Predicting the Future is a Risky Business

Part of my day job involves following trends and predicting what might happen in the future of online education.  Pretty risky business – I remember ten years ago when one article predicted that all colleges would one day have at least one class delivered online through AOL.  A-O-Who? Do they still exist?

But despite the potential for immense embarrassment, I still find looking to possible futures fascinating (can you guess what my favorite genre of entertainment is?).  I enjoy it so much that I wrote an article on what education could look like in 10 years, based on predictions of where technology is heading. The article is called “When the Future Finally Arrives: Web 2.0 Becomes Web 3.0” and it will be a chapter in a book called Web 2.0-based E-learning: Applying Social Informatics for Tertiary Teaching

The great news is that chapter will be published next month. The bad news is that it took two years to get published, so a lot of what I say about Web 2.0 and Web 3.0 sounds pretty dated.  This situation in itself exposes the weakness of publishing in traditional media. All of your cool, hip terms will become over-used cliches before your article gets printed.

I wish that I could just post the whole article here – I just proof-read it and I got pretty excited thinking about what the future could be like.  Some of the topics covered are:

  • Affordable media centers that have wide-screen, high definition, holographic, three-dimensional, multi-touch screen monitors, with cameras that can follow your movement to manipulate the display (like Minority Report) or respond to voice commands
  • Classes that easily transfer back and forth from synchronous to asynchronous.
  • Integrated systems – virtual worlds integrated with the web and each other, smart-phones integrated with desktops, etc.
  • Greater use of tags to organize information with more accuracy.
  • Better interaction between students and between the student and instructors.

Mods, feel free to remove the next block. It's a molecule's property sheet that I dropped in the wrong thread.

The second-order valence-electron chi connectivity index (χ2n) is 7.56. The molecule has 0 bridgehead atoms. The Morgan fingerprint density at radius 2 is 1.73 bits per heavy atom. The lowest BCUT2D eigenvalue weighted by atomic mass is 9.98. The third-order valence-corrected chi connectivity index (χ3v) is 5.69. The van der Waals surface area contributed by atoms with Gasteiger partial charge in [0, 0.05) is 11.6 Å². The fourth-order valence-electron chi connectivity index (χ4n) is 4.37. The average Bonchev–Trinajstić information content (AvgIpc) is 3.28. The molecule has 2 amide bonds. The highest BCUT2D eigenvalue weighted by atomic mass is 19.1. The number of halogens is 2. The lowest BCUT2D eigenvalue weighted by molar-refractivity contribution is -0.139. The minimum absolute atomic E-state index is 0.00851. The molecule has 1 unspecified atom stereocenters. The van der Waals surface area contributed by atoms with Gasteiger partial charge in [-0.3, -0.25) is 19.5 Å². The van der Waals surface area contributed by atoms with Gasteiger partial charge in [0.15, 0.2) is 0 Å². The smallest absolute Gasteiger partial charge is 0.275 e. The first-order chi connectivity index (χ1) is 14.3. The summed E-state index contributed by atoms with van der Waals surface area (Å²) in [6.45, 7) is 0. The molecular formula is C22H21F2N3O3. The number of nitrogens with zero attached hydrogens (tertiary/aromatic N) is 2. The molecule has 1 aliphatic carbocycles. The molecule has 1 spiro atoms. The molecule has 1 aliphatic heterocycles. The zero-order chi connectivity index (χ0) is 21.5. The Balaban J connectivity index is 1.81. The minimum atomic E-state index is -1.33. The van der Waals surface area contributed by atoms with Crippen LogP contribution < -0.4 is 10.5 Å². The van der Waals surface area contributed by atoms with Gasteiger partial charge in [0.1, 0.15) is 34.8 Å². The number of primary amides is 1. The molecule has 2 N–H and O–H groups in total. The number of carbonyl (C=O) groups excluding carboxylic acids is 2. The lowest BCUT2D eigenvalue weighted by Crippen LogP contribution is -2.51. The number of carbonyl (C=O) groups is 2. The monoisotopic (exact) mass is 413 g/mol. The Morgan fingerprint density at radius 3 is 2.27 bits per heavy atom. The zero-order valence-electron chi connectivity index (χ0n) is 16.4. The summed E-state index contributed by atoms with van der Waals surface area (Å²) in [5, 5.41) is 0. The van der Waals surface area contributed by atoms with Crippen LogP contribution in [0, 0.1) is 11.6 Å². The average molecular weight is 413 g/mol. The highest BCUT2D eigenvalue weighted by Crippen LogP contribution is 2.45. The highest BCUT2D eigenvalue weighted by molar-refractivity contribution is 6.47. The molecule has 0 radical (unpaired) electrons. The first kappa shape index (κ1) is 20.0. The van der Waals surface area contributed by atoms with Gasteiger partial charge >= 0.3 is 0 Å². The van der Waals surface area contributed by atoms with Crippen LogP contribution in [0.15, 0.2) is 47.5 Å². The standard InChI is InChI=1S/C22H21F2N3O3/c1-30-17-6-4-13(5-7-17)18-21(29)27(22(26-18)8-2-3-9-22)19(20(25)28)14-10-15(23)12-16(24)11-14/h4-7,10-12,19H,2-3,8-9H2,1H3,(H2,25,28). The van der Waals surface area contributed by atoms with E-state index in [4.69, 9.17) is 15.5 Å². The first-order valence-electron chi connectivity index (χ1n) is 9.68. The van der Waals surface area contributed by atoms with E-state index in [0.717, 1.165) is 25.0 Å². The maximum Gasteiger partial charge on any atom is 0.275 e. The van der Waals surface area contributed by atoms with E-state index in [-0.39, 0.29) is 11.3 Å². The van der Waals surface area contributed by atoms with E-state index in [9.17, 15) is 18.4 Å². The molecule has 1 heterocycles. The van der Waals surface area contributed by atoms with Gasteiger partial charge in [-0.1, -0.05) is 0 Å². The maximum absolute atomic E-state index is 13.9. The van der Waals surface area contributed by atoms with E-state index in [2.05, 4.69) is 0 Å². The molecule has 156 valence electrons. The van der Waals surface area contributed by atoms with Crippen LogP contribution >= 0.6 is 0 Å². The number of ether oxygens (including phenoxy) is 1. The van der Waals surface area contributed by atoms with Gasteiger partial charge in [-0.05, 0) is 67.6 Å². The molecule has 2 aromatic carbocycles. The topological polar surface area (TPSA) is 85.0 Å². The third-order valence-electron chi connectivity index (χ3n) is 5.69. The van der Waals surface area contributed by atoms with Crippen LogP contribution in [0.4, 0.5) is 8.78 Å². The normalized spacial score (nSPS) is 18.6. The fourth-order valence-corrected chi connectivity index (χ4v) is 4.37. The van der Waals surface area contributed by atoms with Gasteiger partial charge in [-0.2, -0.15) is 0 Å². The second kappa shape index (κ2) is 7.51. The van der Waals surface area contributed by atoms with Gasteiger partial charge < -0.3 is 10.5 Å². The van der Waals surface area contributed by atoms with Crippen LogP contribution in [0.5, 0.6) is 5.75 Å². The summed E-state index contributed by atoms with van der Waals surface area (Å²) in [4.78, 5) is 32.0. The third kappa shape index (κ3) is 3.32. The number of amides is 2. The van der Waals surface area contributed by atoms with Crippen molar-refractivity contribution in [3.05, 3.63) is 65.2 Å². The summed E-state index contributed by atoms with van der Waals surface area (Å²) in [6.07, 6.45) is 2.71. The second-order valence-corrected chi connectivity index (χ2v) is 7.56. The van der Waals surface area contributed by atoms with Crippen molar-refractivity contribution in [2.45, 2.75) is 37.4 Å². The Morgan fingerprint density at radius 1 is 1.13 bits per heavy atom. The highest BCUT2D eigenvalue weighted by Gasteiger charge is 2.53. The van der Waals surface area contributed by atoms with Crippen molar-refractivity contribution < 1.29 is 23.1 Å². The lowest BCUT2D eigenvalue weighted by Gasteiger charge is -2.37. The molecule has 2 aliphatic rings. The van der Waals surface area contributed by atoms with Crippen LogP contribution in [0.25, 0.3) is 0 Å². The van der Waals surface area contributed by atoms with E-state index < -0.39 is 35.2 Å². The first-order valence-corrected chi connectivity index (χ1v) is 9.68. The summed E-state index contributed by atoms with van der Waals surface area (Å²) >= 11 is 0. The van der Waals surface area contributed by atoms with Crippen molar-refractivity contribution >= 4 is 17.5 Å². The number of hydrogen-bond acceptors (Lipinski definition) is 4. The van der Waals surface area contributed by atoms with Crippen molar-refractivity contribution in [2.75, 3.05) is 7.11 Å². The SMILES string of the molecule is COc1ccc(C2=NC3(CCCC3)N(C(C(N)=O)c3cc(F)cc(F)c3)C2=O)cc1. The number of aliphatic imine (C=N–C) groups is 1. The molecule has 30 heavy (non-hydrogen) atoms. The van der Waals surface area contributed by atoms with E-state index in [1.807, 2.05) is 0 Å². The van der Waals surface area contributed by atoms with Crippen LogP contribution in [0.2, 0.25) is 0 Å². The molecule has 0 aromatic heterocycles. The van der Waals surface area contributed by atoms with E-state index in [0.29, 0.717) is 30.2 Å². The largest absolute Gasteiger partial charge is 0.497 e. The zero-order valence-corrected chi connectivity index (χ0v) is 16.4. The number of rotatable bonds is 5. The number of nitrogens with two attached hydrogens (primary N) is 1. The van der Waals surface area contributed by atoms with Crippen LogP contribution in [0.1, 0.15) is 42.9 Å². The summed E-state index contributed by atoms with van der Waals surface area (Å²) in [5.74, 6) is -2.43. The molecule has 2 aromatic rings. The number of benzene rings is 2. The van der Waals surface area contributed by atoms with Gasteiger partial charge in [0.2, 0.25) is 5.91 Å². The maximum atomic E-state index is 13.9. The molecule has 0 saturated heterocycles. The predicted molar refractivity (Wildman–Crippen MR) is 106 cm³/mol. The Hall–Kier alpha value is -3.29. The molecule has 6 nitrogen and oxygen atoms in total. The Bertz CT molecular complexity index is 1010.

• And finally, of course, really cool technology like three dimensional printers and scanners.

Much of what I wrote on is technology-focused.  I realize that good pedagogy needs to come first in all educational situations… but if you think enough when you read it, you will see how I snuck a bunch of good pedagogy in there. If you do get to read it, I would recommend just skipping down to the section called “An Example of Online Learning 10 Years in the Future.” The rest of the stuff before that was just my attempt to sound scholarly and all that :)

That is to say – if you get to read it.  This is the other problem with traditional media: this booked is pretty darn expensive.  And I had to sign all my rights away to get it published, so I can put it on my blogs.  I can always let people that live near me read the “draft” version that I printed up for proof-reading.

Matt Crosslin
Matt is currently the Learning Innovation Coordinator with the UT Arlington LINK Research Lab. His research focuses on Learning Theory, Innovation, and learner empowerment. Matt holds a Ph.D. in Learning Technologies from the University of North Texas, a Master of Education in Educational Technology from UT Brownsville, and a Bachelors of Science in Education from Baylor University. His research interests include instructional design, learning pathways, sociocultural theory, heutagogy, virtual reality, and open networked learning. He has a background in instructional design and teaching at both the secondary and university levels and has been an active blogger and conference presenter. He also enjoys networking and collaborative efforts involving faculty, students, administration, and anyone involved in the education process.

2 thoughts on “Predicting the Future is a Risky Business

  1. Matt, love your thoughts, particularly the segue between a/synchronous. I also think about a ‘slow learning’ model that goes from event-based (or flood) to a long-term micro-development model (drip irrigation). Mobile, context-sensitive, semantic, crossing performance support with education, etc.

    Agree with the problem with the price of books. Can I suggest you be more persistent in your negotiations next time? I got a publisher to let me put copies of my chapter in an edited compilation up on my site (with proper disclaimers, pointers to the book, etc). So while I can’t post the whole chapter in my blog (it would be a *long* posting ;), I can point to it from my blog, and host the PDF for downloading from my site. Can be done.

  2. Matt Crosslin

    Thanks Clark – that is good to know about negotiating with publishers. I’m still new in that whole area. After the book is out, I plan on asking if I can do the same as you. Never hurts to ask, right? :)

    I was noticing your Learnlets blog has some great thoughts on questioning ADDIE (among other issues as well). Readers of EGJ: you will find some interesting meat to chew on at Clark’s blog: http://blog.learnlets.com/

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